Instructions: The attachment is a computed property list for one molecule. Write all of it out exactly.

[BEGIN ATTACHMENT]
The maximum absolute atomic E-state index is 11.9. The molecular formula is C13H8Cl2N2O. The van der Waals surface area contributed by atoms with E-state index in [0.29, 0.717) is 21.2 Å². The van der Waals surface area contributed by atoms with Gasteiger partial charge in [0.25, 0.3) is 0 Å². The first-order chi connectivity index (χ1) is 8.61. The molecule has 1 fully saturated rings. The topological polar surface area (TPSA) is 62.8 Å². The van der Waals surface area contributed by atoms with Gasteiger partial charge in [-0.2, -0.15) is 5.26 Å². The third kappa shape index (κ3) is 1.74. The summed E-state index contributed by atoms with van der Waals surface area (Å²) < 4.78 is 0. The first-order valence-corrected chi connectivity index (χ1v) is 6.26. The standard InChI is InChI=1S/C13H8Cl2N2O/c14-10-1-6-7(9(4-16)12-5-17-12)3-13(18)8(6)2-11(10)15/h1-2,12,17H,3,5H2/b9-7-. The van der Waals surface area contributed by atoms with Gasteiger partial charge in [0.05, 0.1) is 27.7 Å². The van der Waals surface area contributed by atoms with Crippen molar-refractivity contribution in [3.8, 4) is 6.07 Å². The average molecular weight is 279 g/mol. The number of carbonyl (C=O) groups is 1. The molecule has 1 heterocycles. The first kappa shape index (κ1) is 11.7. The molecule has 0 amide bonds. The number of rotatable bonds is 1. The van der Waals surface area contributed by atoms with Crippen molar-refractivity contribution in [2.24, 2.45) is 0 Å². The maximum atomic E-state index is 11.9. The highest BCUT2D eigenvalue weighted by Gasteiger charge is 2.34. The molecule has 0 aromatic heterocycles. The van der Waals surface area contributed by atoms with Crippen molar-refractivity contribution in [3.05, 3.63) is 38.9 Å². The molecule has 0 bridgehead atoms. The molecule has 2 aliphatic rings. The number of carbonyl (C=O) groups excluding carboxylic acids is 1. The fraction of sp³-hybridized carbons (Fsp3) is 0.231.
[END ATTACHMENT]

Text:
The maximum absolute atomic E-state index is 11.9. The molecular formula is C13H8Cl2N2O. The van der Waals surface area contributed by atoms with E-state index in [0.29, 0.717) is 21.2 Å². The van der Waals surface area contributed by atoms with Gasteiger partial charge in [0.25, 0.3) is 0 Å². The first-order chi connectivity index (χ1) is 8.61. The molecule has 1 fully saturated rings. The topological polar surface area (TPSA) is 62.8 Å². The van der Waals surface area contributed by atoms with Gasteiger partial charge in [-0.2, -0.15) is 5.26 Å². The third kappa shape index (κ3) is 1.74. The summed E-state index contributed by atoms with van der Waals surface area (Å²) < 4.78 is 0. The first-order valence-corrected chi connectivity index (χ1v) is 6.26. The standard InChI is InChI=1S/C13H8Cl2N2O/c14-10-1-6-7(9(4-16)12-5-17-12)3-13(18)8(6)2-11(10)15/h1-2,12,17H,3,5H2/b9-7-. The van der Waals surface area contributed by atoms with Gasteiger partial charge in [0.05, 0.1) is 27.7 Å². The van der Waals surface area contributed by atoms with Crippen molar-refractivity contribution in [3.8, 4) is 6.07 Å². The average molecular weight is 279 g/mol. The number of carbonyl (C=O) groups is 1. The molecule has 1 heterocycles. The first kappa shape index (κ1) is 11.7. The molecule has 0 amide bonds. The number of rotatable bonds is 1. The van der Waals surface area contributed by atoms with Crippen molar-refractivity contribution in [2.24, 2.45) is 0 Å². The maximum atomic E-state index is 11.9. The highest BCUT2D eigenvalue weighted by Gasteiger charge is 2.34. The molecule has 0 aromatic heterocycles. The van der Waals surface area contributed by atoms with Crippen molar-refractivity contribution in [3.05, 3.63) is 38.9 Å². The molecule has 0 bridgehead atoms. The molecule has 2 aliphatic rings. The number of carbonyl (C=O) groups excluding carboxylic acids is 1. The fraction of sp³-hybridized carbons (Fsp3) is 0.231.